As is often the case with specific canine breed history, the Siberian Husky’s past isn’t quite so clear. Based on DNA tests, historians have confirmed that huskies are one of the oldest breeds we know, dating back roughly 3,000 years ago. The most commonly accepted theory is that the breed was developed by northeast Asia’s Chukchi tribe. Huskies were then known as Chukchi sled dogs, and they provided quick transportation, as well as warmth to adults and children, in the region’s frigid climate.
At the height of the Alaskan gold rush in the early 1900s, Chukchi sled dogs were imported from northeast Asia, where they served as excellent workers given their speed, agility, and endurance in the cold. Making note of these qualities, locals also began forming sled teams of huskies for pure entertainment. One thing led to another, and the breed began competing famously in sled races. The breed changed slightly over time since its Chukchi days, and is now known as the Siberian Husky. In 1930, the AKC formally recognized the breed.
Common Health Issues
The bulk of medical issues experienced by huskies affects their eyes. They are particularly prone to developing cataracts as they age, which affects the lens and makes it difficult to see clearly. Huskies are also at risk for developing corneal dystrophy, a condition that affects their cornea and is more common in females; and progressive retinol atrophy, a disorder that causes the eye to deteriorate over time and can lead to blindness. Enrolling in pet insurance as soon as possible means these conditions are eligible for coverage when your husky ages, as well as any other conditions that may come along with the playful, energetic breed.
Regular grooming is also important for huskies. They shed heavily throughout the year, and even more so during seasonal changes. If you live in a cold climate, they will likely shed less (and they will shed much more in warm climates). You should brush your dog at least once a week, if not more, for their optimal comfort and to decrease shedding. Also, because their ears are covered heavily with fur, it’s important to check them once weekly for infection. If you notice inflammation, redness, sensitivity, or odor, take your dog to the vet for quick care.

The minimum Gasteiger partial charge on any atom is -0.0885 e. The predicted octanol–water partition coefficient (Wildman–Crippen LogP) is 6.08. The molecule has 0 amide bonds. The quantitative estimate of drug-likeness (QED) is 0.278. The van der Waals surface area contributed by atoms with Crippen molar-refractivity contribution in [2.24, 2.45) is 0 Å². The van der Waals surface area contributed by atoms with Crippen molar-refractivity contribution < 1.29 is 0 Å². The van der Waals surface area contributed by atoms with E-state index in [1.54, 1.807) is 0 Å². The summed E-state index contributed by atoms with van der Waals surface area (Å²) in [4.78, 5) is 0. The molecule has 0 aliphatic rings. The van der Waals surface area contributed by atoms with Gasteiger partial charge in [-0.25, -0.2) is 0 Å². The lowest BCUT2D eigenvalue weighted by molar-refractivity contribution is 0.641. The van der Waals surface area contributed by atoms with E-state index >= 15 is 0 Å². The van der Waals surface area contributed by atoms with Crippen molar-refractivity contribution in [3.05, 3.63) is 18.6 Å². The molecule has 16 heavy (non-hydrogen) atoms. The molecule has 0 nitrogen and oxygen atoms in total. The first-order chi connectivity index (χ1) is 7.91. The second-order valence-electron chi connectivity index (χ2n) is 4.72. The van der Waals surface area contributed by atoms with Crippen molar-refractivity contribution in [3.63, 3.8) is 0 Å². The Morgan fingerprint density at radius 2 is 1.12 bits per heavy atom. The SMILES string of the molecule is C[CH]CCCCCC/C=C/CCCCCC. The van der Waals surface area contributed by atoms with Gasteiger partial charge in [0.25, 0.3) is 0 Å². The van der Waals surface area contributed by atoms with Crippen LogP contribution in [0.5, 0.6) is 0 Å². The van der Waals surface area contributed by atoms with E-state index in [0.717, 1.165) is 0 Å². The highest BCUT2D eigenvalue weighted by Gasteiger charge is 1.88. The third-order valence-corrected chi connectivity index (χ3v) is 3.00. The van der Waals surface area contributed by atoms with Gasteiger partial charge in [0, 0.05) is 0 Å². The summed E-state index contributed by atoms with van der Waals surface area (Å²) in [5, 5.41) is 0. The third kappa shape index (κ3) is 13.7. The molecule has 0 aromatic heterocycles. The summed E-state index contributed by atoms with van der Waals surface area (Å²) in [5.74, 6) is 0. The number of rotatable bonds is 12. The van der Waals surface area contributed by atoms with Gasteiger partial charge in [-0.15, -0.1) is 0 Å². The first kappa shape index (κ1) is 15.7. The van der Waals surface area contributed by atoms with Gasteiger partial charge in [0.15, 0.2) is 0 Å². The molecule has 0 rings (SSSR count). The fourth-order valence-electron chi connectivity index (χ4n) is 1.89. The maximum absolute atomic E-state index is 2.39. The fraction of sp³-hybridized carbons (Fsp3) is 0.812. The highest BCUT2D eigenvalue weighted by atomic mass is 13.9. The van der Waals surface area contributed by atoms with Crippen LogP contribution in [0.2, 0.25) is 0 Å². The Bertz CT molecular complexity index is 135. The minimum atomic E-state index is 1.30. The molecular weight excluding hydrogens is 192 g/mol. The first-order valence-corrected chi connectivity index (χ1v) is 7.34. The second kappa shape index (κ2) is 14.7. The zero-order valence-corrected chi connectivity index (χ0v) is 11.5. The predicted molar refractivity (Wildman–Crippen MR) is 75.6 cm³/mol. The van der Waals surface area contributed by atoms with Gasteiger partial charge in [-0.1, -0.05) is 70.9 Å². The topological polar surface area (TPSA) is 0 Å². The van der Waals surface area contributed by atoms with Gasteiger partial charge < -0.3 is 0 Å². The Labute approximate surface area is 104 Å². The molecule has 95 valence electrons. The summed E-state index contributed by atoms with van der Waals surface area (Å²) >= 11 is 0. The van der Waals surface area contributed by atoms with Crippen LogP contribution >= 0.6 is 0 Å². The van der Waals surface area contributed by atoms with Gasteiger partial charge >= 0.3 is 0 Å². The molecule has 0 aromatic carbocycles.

- Like many great animals, the huskie is a popular mascot choice for sports teams. The University of Connecticut, University of Washington, and Northeastern Universities all have huskie mascots.
- Huskies absolutely love to run, and they have a penchant for digging. These are behaviors that are deeply ingrained in them and cannot be curbed. If you have a digging spot for your pup and ample running space, she’ll be living the dream.
- Huskies are notorious escape artists, and have been known to scale the highest of fences. While huskies may have a penchant for finding escape routes while outside in the yard, it’s important to note that it is typically due to boredom or under-stimulation.
- Balto, Togo and Fritz are a very famous husky trio who became worldwide heroes after transporting a diphtheria antitoxin serum to sick Inuit children in 1925. They carried the medicine over 1000 miles through treacherous conditions, taking turns carrying the serum, in less than a week’s time.
All this talk about cold weather has us feeling kind of chilly. To warm at least our hearts, share a picture of your handsome husky with us on Instagram by tagging #gohealthypaws. And if you aren’t already a pet parent with us, look into getting a free quote to help safeguard not just your pup but your wallet too.